Tea pluckers are often a forgotten part of Sri Lanka’s storied tea culture. We spoke to one estate worker on the travails of life in the plantations.
How often have you heard that a crow cawing means impending visitors or that black cats bring bad luck? Here are some superstitious beliefs popular in Sri Lanka, which are associated with animals.
Destructive fishing activities take place in most coastal areas in Sri Lanka. However, many of them practices are more prevalent in the northern and northwestern areas of the island such as Mannar and Puttlam, where the waters are shallower and less policed. These destructive fishing methods have a severe impact on the environment, as well as on small-scale fishing communities.
Hassan Esufally is steadily achieving his dream of becoming the first Sri Lankan to run a marathon on all seven continents, he talks about his conquests and upcoming challenges.
Supun’s* (name changed) tryst with drugs began with a brownie. “We were having an event at school, and a senior was selling pot brownies [laced with cannabis],” recalls the 20-year- old, who attended a leading international school in Colombo. “My friend convinced me to try it. That was the first time I used drugs — I think I was in grade eight.” According to Supun, he hated the experience at the beginning. Getting ‘high’ would leave him feeling light-headed and sluggish — but his friends convinced him to keep trying it until it began to feel good. “Apple [the street name for the opioid painkiller Tramadol] was also pretty common in school, though weed was the most frequently used. I thought it felt good — you just get really energetic and happy for a few hours, you know? But when the effects wore off, it left me really depressed and tired. I couldn’t study at all. In hindsight, I suppose it did affect my A-Level results.”
What is it like dealing with a loved one who can no longer remember you? WIth Sri Lanka’s rapidly aging population, dementia is on the rise. However, very little awareness exists about the condition, and few people understand the burden of having to care for a loved one suffering from it.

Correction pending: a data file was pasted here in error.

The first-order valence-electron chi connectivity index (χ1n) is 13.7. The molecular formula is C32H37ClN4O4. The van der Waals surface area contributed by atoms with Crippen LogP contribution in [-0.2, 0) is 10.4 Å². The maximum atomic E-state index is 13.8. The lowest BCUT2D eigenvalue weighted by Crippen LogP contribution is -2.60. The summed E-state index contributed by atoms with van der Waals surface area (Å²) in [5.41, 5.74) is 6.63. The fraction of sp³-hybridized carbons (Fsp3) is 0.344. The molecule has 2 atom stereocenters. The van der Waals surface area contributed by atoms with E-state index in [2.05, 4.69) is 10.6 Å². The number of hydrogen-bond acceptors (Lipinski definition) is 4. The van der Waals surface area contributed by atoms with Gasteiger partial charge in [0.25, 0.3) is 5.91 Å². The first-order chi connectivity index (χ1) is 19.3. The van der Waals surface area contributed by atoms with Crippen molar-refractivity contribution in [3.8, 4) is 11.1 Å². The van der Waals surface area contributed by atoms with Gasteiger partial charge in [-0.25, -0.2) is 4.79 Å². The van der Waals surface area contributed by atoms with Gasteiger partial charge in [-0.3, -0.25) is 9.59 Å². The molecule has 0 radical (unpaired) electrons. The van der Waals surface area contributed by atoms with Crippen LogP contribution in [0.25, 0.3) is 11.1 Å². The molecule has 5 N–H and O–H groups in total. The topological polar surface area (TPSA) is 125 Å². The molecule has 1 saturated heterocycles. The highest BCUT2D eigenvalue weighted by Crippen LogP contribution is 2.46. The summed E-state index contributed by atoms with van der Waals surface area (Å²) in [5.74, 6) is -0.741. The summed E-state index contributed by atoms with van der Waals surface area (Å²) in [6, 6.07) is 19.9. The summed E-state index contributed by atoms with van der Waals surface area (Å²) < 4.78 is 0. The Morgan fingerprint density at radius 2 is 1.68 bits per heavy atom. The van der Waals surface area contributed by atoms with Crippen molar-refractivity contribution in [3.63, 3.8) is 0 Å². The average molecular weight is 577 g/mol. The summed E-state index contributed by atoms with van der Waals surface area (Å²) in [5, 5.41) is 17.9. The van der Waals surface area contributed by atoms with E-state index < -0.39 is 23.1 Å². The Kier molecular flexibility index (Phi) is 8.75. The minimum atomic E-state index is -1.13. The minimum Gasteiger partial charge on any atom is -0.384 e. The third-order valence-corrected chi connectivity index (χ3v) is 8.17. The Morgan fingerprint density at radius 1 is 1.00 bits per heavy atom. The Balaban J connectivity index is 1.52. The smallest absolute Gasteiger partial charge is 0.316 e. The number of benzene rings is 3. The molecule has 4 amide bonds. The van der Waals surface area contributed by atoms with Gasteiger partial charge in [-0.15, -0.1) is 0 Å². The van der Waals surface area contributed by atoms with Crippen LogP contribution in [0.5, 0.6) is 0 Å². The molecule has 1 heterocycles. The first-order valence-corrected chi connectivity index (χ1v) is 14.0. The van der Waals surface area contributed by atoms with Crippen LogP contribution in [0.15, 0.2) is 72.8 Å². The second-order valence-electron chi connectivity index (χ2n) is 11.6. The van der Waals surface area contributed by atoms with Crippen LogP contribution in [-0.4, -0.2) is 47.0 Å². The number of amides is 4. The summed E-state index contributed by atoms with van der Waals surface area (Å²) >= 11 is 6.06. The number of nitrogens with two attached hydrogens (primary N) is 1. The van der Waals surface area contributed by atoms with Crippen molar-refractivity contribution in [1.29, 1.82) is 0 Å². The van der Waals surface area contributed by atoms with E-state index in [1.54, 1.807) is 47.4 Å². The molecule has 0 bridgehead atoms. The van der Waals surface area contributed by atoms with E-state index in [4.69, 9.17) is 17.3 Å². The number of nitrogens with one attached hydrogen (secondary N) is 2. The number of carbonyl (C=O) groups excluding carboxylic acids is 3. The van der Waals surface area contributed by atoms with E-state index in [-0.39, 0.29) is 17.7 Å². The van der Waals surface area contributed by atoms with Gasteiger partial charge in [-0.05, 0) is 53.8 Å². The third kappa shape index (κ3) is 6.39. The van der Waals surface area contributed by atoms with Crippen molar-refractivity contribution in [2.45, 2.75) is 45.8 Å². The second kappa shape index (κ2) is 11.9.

To commemorate World White Cane Day, we spoke to a few visually impaired members of the Sri Lanka Federation of the Visually Handicapped. Here are their stories of challenges and triumphs.
Ushan Dilsara dreams of working in a hotel when he finishes school. “My grandmother’s food is not tasty,” the 18-year-old says, pulling a face. “But I can cook well. My mother used to teach me from the time I was little, and I look at my phone and follow the recipes online.” He tells us a funny story about how his grandmother’s bad cooking drove him to learn to cook an egg. His words are mispronounced and slightly garbled, but just comprehensible once your ears are attuned to them. Unlike most of us who are fortunate enough to solely depend on words to convey our thoughts, Ushan’s vocabulary is visual: a synchrony of hand signs, expressions and body language.
Sri Lanka once rubbed shoulders with broadcasting greats such as Britain and America. But just what place did radio have in the daily lives of people in the pre-Internet era? We took a trip back in time to stitch together a story of Sri Lanka’s romance with radio, guided by the memories of people for whom it was a window to the world.
The grade five scholarship exam was established so that bright but underprivileged children in the country could have a chance at a better education. However, the overzealous preparation and sky high expectations from parents and teachers have raised many questions about the pressure this examination puts on ten year old children.
The hall seems to throb with the beat of drums and feet. There is neither music nor are there delicate pirouettes or clicking heels. This is traditional Kandyan dancing, with the thunder of stamping feet and the strength of sweeping arms. Yet, there is a grace and fluidity to the movements as well, underlined by deep spirituality. In one corner of the hall, a group of students and their guru sit with their eyes closed in meditation, and at the beginning of each class, dancers plie deeply and touch the ground, as a means of invoking blessings.
Sri Lanka’s tea pluckers are often used to sell a postcard idyll, but their reality is a starkly different one. In the aftermath of the recent controversy over the ‘line room experience’ offered by a popular chain of luxury hotels, we visited the New Peacock Estate in Gampola to talk to some tea pluckers and gain an insight into their lives.
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